In April 2008 the state-owned channel AzTV aired a 30-minute tape featuring an interview with a certain Sergey Strekalin who claimed that he was a homosexual lover of Khalil's and attacked him out of jealousy. Khalil denied these claims or that Strekalin was his attacker. Nevertheless, Strekalin was later sentenced to 18-month-imprisonment. On 22 April 2008 another channel, the pro-government Lider TV, aired a broadcast presenting Khalil as someone belonging to the alleged gay circle of opposition leader Ali Kerimli.

On 7 May 2008, Khalil was attacked again as two men tried to push him onto the subway tracks. Later that same day, several individuals tried to abduct him. Khalil was able to escape unharmed from both incidents. Afterwards, fearing for his life, Khalil stopped his work at the Azadliq newspaper and tried to leave Azerbaijan. Despite having a visa and invitation, he was prevented from leaving the country several times by the state border service, on the grounds that his presence was required for the ongoing court trials. According to some observers, Khalil became the victim of the rivalry between the Ministry of Internal Affairs and the Ministry of National Security. On 24 July 2008 Khalil, who received assistance from the French Embassy, was finally able to depart Azerbaijan for France on an invitation from the Reporters without Borders. He currently lives in Paris.


Adnan Hajizade

Adnan Hajizade with his parents Hikmet and Bahar

In July 2009, Adnan Hajizade was arrested on hooliganism charges. In November 2009, Adnan was sentenced to 24 months in prison. After several failed appeals, the remainder of this sentence was suspended and he was released on parole on 18 November 2010.

Adnan Hajizade was born in 1983 in Baku. Adnan's father, Hikmet Hajizade, is a prominent opposition figure in Azerbaijan. He was one of the leaders of the Azerbaijani Popular Front independence movement in the late 1980s. Adnan went twice to the US on US government fellowships. He attended high school in the US and obtained a Bachelor degree in political science from Richmond University in 2005, after which he returned to Azerbaijan. In Azerbaijan, he had studied at the private Khazar University in Baku. He did his military service in Azerbaijan and afterwards worked in the communications department at British Petroleum Azerbaijan. In 2006, Adnan became one of the founders of the Ol! (To be) youth movement, which promotes youth empowerment and independent thinking. Adnan headed Ol's media department, producing a number of videos. The most famous – which may have brought Adnan behind bars – is the "Esel Heinz video" (German for "Donkey Heinz video").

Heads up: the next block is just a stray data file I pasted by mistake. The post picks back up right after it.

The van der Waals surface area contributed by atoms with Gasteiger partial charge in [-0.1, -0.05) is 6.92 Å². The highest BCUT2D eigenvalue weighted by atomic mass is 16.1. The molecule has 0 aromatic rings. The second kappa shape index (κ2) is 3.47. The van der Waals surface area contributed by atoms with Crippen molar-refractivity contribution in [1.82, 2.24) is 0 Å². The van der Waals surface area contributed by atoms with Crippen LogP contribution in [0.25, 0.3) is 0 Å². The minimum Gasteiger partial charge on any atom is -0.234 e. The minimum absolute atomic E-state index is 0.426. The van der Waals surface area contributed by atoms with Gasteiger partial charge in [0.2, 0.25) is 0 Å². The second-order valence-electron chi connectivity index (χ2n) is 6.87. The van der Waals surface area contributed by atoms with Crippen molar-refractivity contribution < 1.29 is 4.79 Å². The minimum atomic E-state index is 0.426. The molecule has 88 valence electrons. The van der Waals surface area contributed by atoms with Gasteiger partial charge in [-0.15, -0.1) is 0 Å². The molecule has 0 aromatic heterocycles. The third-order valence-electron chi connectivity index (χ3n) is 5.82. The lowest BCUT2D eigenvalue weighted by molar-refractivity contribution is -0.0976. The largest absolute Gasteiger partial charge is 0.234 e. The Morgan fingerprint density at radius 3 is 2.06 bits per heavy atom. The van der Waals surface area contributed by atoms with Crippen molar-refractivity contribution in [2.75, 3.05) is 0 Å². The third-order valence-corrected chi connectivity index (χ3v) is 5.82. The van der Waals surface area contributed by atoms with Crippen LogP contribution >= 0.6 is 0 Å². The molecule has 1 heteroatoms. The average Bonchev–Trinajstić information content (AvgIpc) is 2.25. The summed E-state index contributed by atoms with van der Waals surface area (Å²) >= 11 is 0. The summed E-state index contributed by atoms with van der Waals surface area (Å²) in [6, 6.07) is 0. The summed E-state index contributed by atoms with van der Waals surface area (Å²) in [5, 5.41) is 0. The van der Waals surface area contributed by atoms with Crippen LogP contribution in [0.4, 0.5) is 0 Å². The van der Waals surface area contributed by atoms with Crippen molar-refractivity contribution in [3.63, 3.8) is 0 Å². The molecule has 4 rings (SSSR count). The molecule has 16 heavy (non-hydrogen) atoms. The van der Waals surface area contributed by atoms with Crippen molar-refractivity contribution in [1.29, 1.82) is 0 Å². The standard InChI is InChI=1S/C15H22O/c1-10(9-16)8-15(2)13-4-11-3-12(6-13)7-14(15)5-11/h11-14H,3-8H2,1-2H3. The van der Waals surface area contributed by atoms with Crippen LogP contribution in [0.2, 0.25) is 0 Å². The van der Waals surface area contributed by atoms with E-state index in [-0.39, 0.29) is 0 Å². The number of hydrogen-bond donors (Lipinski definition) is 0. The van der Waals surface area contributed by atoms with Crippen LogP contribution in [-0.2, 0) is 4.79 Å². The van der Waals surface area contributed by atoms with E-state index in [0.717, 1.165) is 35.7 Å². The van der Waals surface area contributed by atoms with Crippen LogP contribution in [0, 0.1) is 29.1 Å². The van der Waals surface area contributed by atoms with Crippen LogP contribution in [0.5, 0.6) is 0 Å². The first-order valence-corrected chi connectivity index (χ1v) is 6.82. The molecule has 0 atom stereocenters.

Emin Milli

Emin Milli

Emin was arrested with his friend Adnan Hajizade in July 2009 on fabricated hooliganism charges. Sentenced to 30 months in prison in November 2009, Emin's sentence was suspended and he was released on parole on 19 November 2010, one day after Adnan.

Emin Abdullayev was born in 1979 in Baku. Emin Milli is his pen name and the name by which he is known widely. Emin studied law at Baku State University in Azerbaijan and at Saarbrucken University's European Law School in Germany. He worked for a number of international organisations in Azerbaijan, including the International Republican Institute (IRI) and the Friedrich Ebert Foundation (FES). He also advised the Council of Europe on matters related to political prisoners in Azerbaijan and was a political analyst for the OSCE/ODIHR Election Observation Mission in Azerbaijan.[15] In 2005, Emin co-founded the Alumni Network (AN), a loose organisation that unites mostly foreign-educated Azerbaijanis and promotes democratic values. He was also involved in the creation of the Forum for Azerbaijani Students in Europe (FASE), launched in 2006 in Brussels to bring together young expatriate Azerbaijanis. Emin later became increasingly critical of the Azerbaijani authorities. After a March 2009 constitutional referendum which lifted limits on the number of presidential terms Emin gave a number of critical speeches at the House of Lords in London in November 2008 and at Columbia University in April 2009.